A central purpose of yoga is to yoke the mind, to control it rather than let it control us. Before we can do this, we need to understand how the mind works. Once we understand what the yoga sutras call the five modifications of the mind, we’ll know how to approach working with our minds.
How the Mind Works: A Yogi’s Point of View
Early in the Yoga Sutras, Patanjali describes the five modifications of the mind. They are ways the mind plays tricks on us—or tries to.
The first modification is right knowledge. It doesn’t sound like a trick, does it? Knowing what’s right seems like a good thing. And it is.
But the struggle to discern right knowledge from wrong knowledge can be a challenge. It’s easy to get carried away in debates, studying the mind, and trying to perfect our view of things.
By seeking too much knowledge, we also risk misunderstanding. Language—which most of us use to learn and understand things—can easily keep us in an endless circle of trying to make sense of things instead of living from a place of knowing.
Another important point in understanding how the mind works is things aren’t always as they seem.
Patanjali warns us that our minds often have a hard time knowing truth from fiction. Have you ever misinterpreted something someone said? Or perhaps you’ve witnessed an event and drawn the wrong conclusion about what you saw.
When we learn to understand the mind through experience, we learned to look more closely at things before we draw conclusions.
The third modification of the mind, says Patanjali, is our ability to use and understand words. It’s worth noting that Westerners are often reminded that our ability to understand the Yoga Sutras is limited because Patanjali wrote the sutras in Sanskrit, a language more complex than English.
In many commentaries on the sutras, Sanskrit scholars note that there is “no English translation” for one word or another. They describe the concept as well as possible in English but warn us not to jump to conclusions about the meanings of words.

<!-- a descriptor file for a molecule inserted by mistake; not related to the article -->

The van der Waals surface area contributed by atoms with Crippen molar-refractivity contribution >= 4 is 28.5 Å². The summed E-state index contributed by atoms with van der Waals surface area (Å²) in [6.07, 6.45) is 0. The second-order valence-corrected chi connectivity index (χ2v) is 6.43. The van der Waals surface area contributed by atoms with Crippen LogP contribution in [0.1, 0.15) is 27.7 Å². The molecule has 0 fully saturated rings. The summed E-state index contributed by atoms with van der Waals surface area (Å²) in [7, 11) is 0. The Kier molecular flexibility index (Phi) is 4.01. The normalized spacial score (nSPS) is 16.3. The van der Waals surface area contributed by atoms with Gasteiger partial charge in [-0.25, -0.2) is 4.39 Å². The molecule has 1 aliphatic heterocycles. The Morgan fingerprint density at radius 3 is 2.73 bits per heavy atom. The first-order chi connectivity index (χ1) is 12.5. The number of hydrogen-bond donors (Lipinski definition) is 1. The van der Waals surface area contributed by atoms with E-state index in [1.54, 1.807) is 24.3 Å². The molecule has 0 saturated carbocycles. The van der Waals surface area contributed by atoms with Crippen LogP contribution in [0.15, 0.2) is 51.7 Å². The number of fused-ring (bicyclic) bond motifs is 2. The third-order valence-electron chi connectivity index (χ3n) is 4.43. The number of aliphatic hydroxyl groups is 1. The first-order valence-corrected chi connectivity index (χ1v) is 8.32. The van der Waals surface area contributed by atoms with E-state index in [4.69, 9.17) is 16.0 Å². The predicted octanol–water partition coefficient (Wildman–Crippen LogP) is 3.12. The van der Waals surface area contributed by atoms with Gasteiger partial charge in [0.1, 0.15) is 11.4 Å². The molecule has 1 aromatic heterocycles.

The point of understanding the mind by recognizing verbal delusion is that we need to check our facts—sometimes again and again—before letting our minds control what we feel or do.
Patanjali lists sleep as one of the five modifications of the mind. I don’t know about you, but I find sleep refreshing and restorative. Why, then, does Patanjali bring it up as something we need to beware of to understand the mind?
Well, if you’ve ever woken up in a panic from a nightmare or puzzled over the meaning of a dream, you know. Dreams are great tools for unraveling psychological blocks, but when we have and remember many dreams, it may be a sign that our mind has more control over us than we have over it.
It’s not sleep itself, but memories of dreams that come into play when yogis learn to understand how the mind works.
There’s little doubt memories can play tricks on us. Just the other day I attributed an idea to my mother that was actually something my father had read in a book.
Some memories are accurate, of course, but even accurate memories can be a problem if they trigger unwanted emotions. Remember what that bully did to you in high school? Are you angry? Will that anger become chronic? Will you take it out on those you love, or use it to create a wall between yourself and others?
Another tool we can use once we understand the mind is letting memories go, so they don’t affect us in the present moment.
With awareness of the ways our minds interfere with our ability to be peaceful, spiritual beings, we are ready to learn the techniques of yoga. Specifically, we can learn concentration and meditation, yogic practices that will help us overcome the limiting distractions of the mind.
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I’m Maria, devoted yogini and author of Yoga Circles. I’m a writer, editor, and content marketing creator. I help small businesses, wellness brands, teachers, and authors publish books, develop marketing strategies, and communicate effectively in writing. Visit my website (link below) to learn how I can help you connect with more readers, clients, and students!